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The Master [Blu-ray]

3.4 out of 5 stars 148 customer reviews

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Product details

  • Actors: Philip Seymour Hoffman, Joaquin Phoenix, Amy Adams, Laura Dern, Rami Malek
  • Directors: Paul Thomas Anderson
  • Writers: Paul Thomas Anderson
  • Language: English
  • Region: Region B/2 (Read more about DVD/Blu-ray formats.)
  • Number of discs: 1
  • Classification: 15
  • Studio: Entertainment in Video
  • DVD Release Date: 11 Mar. 2013
  • Run Time: 144 minutes
  • Average Customer Review: 3.4 out of 5 stars  See all reviews (148 customer reviews)
  • ASIN: B00A6VGLEM
  • Amazon Bestsellers Rank: 13,093 in DVD & Blu-ray (See Top 100 in DVD & Blu-ray)
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Product description

Product Description

Paul Thomas Anderson writes and directs this Academy Award-nominated drama about a US Navy veteran suffering from post-traumatic stress disorder who seeks salvation in the company of a charismatic cult leader. Joaquin Phoenix stars as Freddie Quell, a troubled drifter who arrives home to post-WWII America shaken, disillusioned and fearful of the future. A raging alcoholic, Quell cannot begin to make sense of his deeply-rooted inner torment, let alone surmount it. When he meets Lancaster Dodd (Philip Seymour Hoffman), the 'master' of a cult called The Cause, an intense and ambiguous relationship develops between the two men. But do Dodd's teachings hold the power to turn Quell's life around?

From Amazon.co.uk

Paul Thomas Anderson's closely observed character study represents a reverse image of its predecessor, There Will Be Blood, in which a prospector (Oscar winner Daniel Day-Lewis) and his protégé (Paul Dano) engaged in an epic battle of wills.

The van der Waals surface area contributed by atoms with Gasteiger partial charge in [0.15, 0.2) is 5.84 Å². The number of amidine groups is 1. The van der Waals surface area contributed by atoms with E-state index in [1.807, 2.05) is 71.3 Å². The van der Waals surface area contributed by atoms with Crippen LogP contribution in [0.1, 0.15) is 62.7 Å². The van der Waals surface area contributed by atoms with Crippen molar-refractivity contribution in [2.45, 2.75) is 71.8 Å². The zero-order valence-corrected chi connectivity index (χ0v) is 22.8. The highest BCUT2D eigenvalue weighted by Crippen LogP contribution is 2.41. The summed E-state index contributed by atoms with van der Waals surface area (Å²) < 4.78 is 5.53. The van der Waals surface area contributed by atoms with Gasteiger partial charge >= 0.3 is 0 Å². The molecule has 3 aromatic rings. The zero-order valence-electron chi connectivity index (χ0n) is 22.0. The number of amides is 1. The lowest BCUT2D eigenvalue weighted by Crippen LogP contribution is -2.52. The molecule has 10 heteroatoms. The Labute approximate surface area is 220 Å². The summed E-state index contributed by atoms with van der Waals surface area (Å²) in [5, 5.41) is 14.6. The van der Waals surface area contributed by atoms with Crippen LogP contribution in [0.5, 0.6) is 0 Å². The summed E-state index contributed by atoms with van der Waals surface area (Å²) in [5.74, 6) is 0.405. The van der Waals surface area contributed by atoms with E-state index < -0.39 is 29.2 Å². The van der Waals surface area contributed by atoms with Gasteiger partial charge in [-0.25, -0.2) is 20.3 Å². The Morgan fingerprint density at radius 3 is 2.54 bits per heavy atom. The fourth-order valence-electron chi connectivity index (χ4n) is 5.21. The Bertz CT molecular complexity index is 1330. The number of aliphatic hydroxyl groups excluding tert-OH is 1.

In this more tonally consistent effort, the acolyte takes center stage. Gaunt, tightly wound, and eerily reminiscent of Montgomery Clift, Joaquin Phoenix plays Freddie Quell, an ex-naval officer suffering from posttraumatic stress disorder. Since World War II, he's had difficulty holding down a job due to his hot temper and affinity for paint thinner-spiked potions, but the charismatic Lancaster Dodd (Philip Seymour Hoffman in a more subtle, but equally skillful turn) finds him irresistible as a project, a surrogate son--maybe even the shadow self that he normally keeps hidden (Dodd shares Quell's propensity for the occasional splenetic outburst).

Lancaster welcomes him to join the Cause, a movement that recalls Scientology by way of Freud, since he focuses on the elimination of past trauma through a pseudo-psychoanalytic exercise called processing. If he provides Quell with a surrogate family, much like Burt Reynolds in Boogie Nights, his loyal wife (Amy Adams) and cynical son (Jesse Plemons) seem more skeptical.

While participating in their rituals, Quell sails with the group from San Francisco to Pennsylvania, but it's hard to tell whether he really believes or whether he's just going through the motions. The lack of clear-cut conclusions will leave some viewers cold, but you've never seen a performance--simultaneously riveting and repellent--like Phoenix's before. -- Kathleen C. Fennessy

Customer Reviews

Top Customer Reviews

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Visually stunning...
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Outstanding perfomances from both male leads. Interesting take on dependency, very much worth a watch,
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If you have seen Joaquin Phoenix playing parts ranging from the villainous Roman Emperor Commodus in 'Gladiator' to the Country Music singer Johnny Cash in 'Walk the Line' you know how versatile he can be. Here he puts in another unique and convincing performance as an ex-serviceman mentally disturbed by his experiences in World War II, who finds a temporary refuge by joining a strange cult 'The Cause', whose leader spouts profound sounding platitudes and exploits the naivety of his followers.

This film therefore raises important questions about the many dubious, eccentric cults originated in modern times by charismatic but exploitative leaders. (Could 1 or 2 of the world's so called 'Great Religions', or their sects, be just the most successful and enduring of such cults from past ages? Check the career of Joseph Smith, or another prophet who for fear of his followers' reaction I dare not name, but you can possibly guess.)